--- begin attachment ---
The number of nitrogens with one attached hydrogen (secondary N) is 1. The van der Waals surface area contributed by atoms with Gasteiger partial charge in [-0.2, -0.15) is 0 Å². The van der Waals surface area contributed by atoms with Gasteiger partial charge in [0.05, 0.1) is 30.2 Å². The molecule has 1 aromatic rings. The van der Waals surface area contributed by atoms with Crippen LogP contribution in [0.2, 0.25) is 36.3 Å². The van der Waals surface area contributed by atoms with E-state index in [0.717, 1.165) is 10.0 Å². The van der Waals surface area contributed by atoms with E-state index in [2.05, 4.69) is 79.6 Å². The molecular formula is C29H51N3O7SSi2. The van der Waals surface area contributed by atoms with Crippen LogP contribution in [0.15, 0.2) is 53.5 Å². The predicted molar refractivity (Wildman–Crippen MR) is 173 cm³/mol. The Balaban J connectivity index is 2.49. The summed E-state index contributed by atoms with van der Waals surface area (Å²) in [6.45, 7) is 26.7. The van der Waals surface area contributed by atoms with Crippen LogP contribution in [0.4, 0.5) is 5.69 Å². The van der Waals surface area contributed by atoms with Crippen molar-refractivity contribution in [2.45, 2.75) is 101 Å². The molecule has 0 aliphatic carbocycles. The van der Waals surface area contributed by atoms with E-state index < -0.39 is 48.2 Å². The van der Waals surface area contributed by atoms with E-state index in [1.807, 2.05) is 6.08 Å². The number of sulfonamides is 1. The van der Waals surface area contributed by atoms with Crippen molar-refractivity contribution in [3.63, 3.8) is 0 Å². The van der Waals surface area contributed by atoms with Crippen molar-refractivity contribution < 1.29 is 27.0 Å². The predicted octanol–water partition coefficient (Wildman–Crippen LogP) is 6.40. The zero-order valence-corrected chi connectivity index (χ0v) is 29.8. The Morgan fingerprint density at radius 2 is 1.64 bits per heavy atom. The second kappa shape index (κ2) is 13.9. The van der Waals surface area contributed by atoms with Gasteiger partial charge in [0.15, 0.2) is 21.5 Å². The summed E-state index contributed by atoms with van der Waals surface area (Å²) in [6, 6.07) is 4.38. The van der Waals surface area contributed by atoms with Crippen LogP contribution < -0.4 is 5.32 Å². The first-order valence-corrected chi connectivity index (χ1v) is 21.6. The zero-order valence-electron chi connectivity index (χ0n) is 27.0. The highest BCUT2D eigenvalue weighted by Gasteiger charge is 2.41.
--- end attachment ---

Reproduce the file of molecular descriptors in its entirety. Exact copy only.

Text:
The number of nitrogens with one attached hydrogen (secondary N) is 1. The van der Waals surface area contributed by atoms with Gasteiger partial charge in [-0.2, -0.15) is 0 Å². The van der Waals surface area contributed by atoms with Gasteiger partial charge in [0.05, 0.1) is 30.2 Å². The molecule has 1 aromatic rings. The van der Waals surface area contributed by atoms with Crippen LogP contribution in [0.2, 0.25) is 36.3 Å². The van der Waals surface area contributed by atoms with E-state index in [0.717, 1.165) is 10.0 Å². The van der Waals surface area contributed by atoms with E-state index in [2.05, 4.69) is 79.6 Å². The molecular formula is C29H51N3O7SSi2. The van der Waals surface area contributed by atoms with Crippen LogP contribution in [0.15, 0.2) is 53.5 Å². The predicted molar refractivity (Wildman–Crippen MR) is 173 cm³/mol. The Balaban J connectivity index is 2.49. The summed E-state index contributed by atoms with van der Waals surface area (Å²) in [6.45, 7) is 26.7. The van der Waals surface area contributed by atoms with Crippen LogP contribution in [0.4, 0.5) is 5.69 Å². The van der Waals surface area contributed by atoms with Crippen molar-refractivity contribution in [2.45, 2.75) is 101 Å². The molecule has 0 aliphatic carbocycles. The van der Waals surface area contributed by atoms with E-state index < -0.39 is 48.2 Å². The van der Waals surface area contributed by atoms with E-state index in [1.807, 2.05) is 6.08 Å². The number of sulfonamides is 1. The van der Waals surface area contributed by atoms with Crippen molar-refractivity contribution in [3.63, 3.8) is 0 Å². The van der Waals surface area contributed by atoms with Crippen molar-refractivity contribution < 1.29 is 27.0 Å². The predicted octanol–water partition coefficient (Wildman–Crippen LogP) is 6.40. The zero-order valence-corrected chi connectivity index (χ0v) is 29.8. The Morgan fingerprint density at radius 2 is 1.64 bits per heavy atom. The second kappa shape index (κ2) is 13.9. The van der Waals surface area contributed by atoms with Gasteiger partial charge in [0.15, 0.2) is 21.5 Å². The summed E-state index contributed by atoms with van der Waals surface area (Å²) in [6, 6.07) is 4.38. The van der Waals surface area contributed by atoms with Crippen LogP contribution < -0.4 is 5.32 Å². The first-order valence-corrected chi connectivity index (χ1v) is 21.6. The zero-order valence-electron chi connectivity index (χ0n) is 27.0. The highest BCUT2D eigenvalue weighted by Gasteiger charge is 2.41.